Responding to Wrongdoing: Resentment, Blame, Forgiveness, Punishment
Rational agents can harm and wrong each other. Victims tend to respond to their being harmed by resenting and blaming the respective wrongdoer. Recently, several scholars have proposed an understanding of resentment and blame not only as sentiments which inform moral judgments but as speech acts. In resenting and blaming a wrongdoer, the respective victim enters into a process of communication with the wrongdoer. The functions of such a process can be manifold: In so far as a victim cannot alone determine whether and to what extent the agent who is the addressee of her resentment and blame has done wrong, this process can have the function of determining whether and how much wrong has been done and whether or not the wrongdoer can be held accountable for his action. Once the communicating parties have settled these questions, they can judge the spontaneous response by the victim as more or less warranted. Should they agree on the wrongdoer’s blameworthiness, further questions arise: Should the victim forgive the wrongdoer? What kind of difference does it make whether or not the wrongdoer obtains forgiveness? Does the wrongdoer have a right to be forgiven? Should the wrongdoer be punished? What is the function of punishment? What do forgiveness and punishment add to an agreement obtained by the wrongdoer and his victim on the blameworthiness of the wrongdoer and the victim’s resentment being warranted?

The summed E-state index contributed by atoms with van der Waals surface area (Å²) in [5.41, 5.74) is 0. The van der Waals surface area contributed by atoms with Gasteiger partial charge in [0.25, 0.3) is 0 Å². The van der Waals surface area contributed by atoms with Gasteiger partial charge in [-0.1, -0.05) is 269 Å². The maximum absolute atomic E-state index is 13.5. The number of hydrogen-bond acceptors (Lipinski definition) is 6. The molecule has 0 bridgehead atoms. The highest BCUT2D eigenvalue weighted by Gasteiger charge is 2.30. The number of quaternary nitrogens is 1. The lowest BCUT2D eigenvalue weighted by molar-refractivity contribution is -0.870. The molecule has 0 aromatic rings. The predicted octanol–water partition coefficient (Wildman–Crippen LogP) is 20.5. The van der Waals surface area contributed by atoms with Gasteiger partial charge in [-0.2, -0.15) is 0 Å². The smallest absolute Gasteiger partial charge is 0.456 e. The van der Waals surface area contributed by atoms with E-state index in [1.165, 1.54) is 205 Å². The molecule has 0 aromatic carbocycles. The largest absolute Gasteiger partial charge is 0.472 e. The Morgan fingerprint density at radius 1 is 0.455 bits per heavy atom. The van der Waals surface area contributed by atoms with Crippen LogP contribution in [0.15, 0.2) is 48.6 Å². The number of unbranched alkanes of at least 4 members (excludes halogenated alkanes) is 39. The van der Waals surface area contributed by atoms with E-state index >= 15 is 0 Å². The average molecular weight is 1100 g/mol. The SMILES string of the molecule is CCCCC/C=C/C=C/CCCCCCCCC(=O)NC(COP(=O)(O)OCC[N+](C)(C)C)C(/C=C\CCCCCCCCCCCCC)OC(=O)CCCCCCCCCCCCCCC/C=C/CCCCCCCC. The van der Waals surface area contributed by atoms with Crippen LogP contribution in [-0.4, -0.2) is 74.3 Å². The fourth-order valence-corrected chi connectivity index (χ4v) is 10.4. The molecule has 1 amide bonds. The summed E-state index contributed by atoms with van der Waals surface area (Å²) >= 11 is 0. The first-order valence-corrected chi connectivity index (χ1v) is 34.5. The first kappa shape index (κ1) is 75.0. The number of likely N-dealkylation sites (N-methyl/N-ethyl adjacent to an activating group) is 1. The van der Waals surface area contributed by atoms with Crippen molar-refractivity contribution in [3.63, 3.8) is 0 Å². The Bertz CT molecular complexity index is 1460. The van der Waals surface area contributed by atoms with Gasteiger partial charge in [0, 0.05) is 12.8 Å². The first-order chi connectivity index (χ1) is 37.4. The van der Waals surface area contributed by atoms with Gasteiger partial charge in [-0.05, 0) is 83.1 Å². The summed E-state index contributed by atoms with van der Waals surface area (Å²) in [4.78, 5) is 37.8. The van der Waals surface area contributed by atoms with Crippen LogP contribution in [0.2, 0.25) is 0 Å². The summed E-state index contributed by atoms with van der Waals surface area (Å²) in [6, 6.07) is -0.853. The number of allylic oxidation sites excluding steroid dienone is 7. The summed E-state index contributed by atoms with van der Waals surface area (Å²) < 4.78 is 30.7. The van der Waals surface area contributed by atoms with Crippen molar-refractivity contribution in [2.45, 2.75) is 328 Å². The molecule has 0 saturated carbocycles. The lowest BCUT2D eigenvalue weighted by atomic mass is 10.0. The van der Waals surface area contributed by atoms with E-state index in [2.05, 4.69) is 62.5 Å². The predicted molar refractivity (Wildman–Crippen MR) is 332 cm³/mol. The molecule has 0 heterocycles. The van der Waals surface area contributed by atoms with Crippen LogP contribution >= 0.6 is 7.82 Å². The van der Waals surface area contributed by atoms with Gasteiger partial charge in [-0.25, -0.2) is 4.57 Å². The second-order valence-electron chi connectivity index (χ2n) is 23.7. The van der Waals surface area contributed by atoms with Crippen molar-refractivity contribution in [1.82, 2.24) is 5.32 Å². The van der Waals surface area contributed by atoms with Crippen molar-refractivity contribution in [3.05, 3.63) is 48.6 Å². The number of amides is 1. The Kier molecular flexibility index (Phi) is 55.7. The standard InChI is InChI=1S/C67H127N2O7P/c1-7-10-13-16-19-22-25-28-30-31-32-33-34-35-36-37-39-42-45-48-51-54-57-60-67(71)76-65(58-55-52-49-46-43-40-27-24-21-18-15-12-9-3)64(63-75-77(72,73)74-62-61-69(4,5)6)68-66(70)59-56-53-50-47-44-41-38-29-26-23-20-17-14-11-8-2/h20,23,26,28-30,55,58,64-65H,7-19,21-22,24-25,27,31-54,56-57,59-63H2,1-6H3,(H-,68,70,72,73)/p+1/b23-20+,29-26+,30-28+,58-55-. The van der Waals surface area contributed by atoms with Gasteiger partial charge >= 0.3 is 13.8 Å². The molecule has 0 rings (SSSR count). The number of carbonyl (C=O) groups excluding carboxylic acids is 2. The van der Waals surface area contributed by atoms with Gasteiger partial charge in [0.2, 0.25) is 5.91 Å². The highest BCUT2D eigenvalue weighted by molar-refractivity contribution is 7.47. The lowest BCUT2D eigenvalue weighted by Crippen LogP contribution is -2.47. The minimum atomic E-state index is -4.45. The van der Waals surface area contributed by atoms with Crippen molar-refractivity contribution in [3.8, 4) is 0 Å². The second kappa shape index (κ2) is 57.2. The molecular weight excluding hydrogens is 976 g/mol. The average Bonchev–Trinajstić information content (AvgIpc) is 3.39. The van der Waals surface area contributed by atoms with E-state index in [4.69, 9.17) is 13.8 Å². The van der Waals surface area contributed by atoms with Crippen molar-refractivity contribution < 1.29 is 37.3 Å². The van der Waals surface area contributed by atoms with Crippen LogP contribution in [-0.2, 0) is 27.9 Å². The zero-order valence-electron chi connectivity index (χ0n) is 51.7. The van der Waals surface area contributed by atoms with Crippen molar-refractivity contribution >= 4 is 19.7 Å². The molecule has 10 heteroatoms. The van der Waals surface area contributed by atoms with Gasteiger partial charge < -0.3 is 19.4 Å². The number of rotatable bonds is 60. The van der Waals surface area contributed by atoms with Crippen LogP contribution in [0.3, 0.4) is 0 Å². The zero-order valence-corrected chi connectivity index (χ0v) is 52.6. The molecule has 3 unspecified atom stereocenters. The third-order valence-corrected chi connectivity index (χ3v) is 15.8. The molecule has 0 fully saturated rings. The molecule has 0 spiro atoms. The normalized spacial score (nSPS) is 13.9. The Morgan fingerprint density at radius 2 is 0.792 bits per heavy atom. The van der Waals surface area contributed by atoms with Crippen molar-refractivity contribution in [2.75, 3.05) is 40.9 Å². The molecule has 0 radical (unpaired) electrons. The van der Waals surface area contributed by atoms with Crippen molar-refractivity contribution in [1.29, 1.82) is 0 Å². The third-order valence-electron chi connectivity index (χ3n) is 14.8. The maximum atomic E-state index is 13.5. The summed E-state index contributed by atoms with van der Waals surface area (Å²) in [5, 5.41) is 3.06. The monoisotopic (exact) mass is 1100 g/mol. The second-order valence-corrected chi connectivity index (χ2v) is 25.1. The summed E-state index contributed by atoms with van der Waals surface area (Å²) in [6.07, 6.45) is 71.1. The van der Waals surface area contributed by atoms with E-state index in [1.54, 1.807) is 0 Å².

The workshop will bring together scholars who explore procedural and communicative approaches to questions as they arise at the interface of resentment and blame on the one hand and forgiveness and punishment on the other.
Carla Bagnoli (CSMN / Modena)
Andreas Brekke-Carlsson (Oslo)
Anthony Duff (Universities of Minnesota and Stirling)
Christel Fricke (CSMN / Oslo)
Miranda Fricker (CUNY and Sheffield)
Linda Grøning (Bergen)
Julia Annas (CSMN / Tuscon, Arizona)
Konstantinos Papageorgiou (Athens)
Maria Seim (Oslo)
Mona Simion (Oslo)
Ioannis Tassopoulos (Athens)